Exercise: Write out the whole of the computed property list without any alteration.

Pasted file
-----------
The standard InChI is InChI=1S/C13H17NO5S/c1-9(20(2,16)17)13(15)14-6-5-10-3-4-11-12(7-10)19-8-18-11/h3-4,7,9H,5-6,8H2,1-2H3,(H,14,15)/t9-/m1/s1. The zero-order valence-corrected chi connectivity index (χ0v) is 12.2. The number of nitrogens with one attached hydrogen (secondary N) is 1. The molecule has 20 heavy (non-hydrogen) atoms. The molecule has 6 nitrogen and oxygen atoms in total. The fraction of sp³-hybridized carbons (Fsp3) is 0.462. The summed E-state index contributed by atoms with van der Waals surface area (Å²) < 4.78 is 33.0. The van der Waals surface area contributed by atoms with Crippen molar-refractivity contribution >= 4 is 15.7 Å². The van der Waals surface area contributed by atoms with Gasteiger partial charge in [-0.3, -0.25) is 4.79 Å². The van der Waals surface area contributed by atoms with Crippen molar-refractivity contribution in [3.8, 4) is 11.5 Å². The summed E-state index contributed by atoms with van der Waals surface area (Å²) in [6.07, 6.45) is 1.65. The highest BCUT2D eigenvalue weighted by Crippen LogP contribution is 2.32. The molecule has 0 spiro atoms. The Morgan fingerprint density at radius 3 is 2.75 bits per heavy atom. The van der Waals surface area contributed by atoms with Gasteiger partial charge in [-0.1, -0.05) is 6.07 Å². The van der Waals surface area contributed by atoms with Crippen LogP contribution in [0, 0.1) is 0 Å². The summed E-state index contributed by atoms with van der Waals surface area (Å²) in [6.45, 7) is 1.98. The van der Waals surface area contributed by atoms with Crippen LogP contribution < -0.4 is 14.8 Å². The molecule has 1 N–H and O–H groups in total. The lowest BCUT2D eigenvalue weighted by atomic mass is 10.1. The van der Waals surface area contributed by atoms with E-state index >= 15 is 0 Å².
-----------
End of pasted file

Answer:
The standard InChI is InChI=1S/C13H17NO5S/c1-9(20(2,16)17)13(15)14-6-5-10-3-4-11-12(7-10)19-8-18-11/h3-4,7,9H,5-6,8H2,1-2H3,(H,14,15)/t9-/m1/s1. The zero-order valence-corrected chi connectivity index (χ0v) is 12.2. The number of nitrogens with one attached hydrogen (secondary N) is 1. The molecule has 20 heavy (non-hydrogen) atoms. The molecule has 6 nitrogen and oxygen atoms in total. The fraction of sp³-hybridized carbons (Fsp3) is 0.462. The summed E-state index contributed by atoms with van der Waals surface area (Å²) < 4.78 is 33.0. The van der Waals surface area contributed by atoms with Crippen molar-refractivity contribution >= 4 is 15.7 Å². The van der Waals surface area contributed by atoms with Gasteiger partial charge in [-0.3, -0.25) is 4.79 Å². The van der Waals surface area contributed by atoms with Crippen molar-refractivity contribution in [3.8, 4) is 11.5 Å². The summed E-state index contributed by atoms with van der Waals surface area (Å²) in [6.07, 6.45) is 1.65. The highest BCUT2D eigenvalue weighted by Crippen LogP contribution is 2.32. The molecule has 0 spiro atoms. The Morgan fingerprint density at radius 3 is 2.75 bits per heavy atom. The van der Waals surface area contributed by atoms with Gasteiger partial charge in [-0.1, -0.05) is 6.07 Å². The van der Waals surface area contributed by atoms with Crippen LogP contribution in [0, 0.1) is 0 Å². The summed E-state index contributed by atoms with van der Waals surface area (Å²) in [6.45, 7) is 1.98. The van der Waals surface area contributed by atoms with Crippen LogP contribution < -0.4 is 14.8 Å². The molecule has 1 N–H and O–H groups in total. The lowest BCUT2D eigenvalue weighted by atomic mass is 10.1. The van der Waals surface area contributed by atoms with E-state index >= 15 is 0 Å².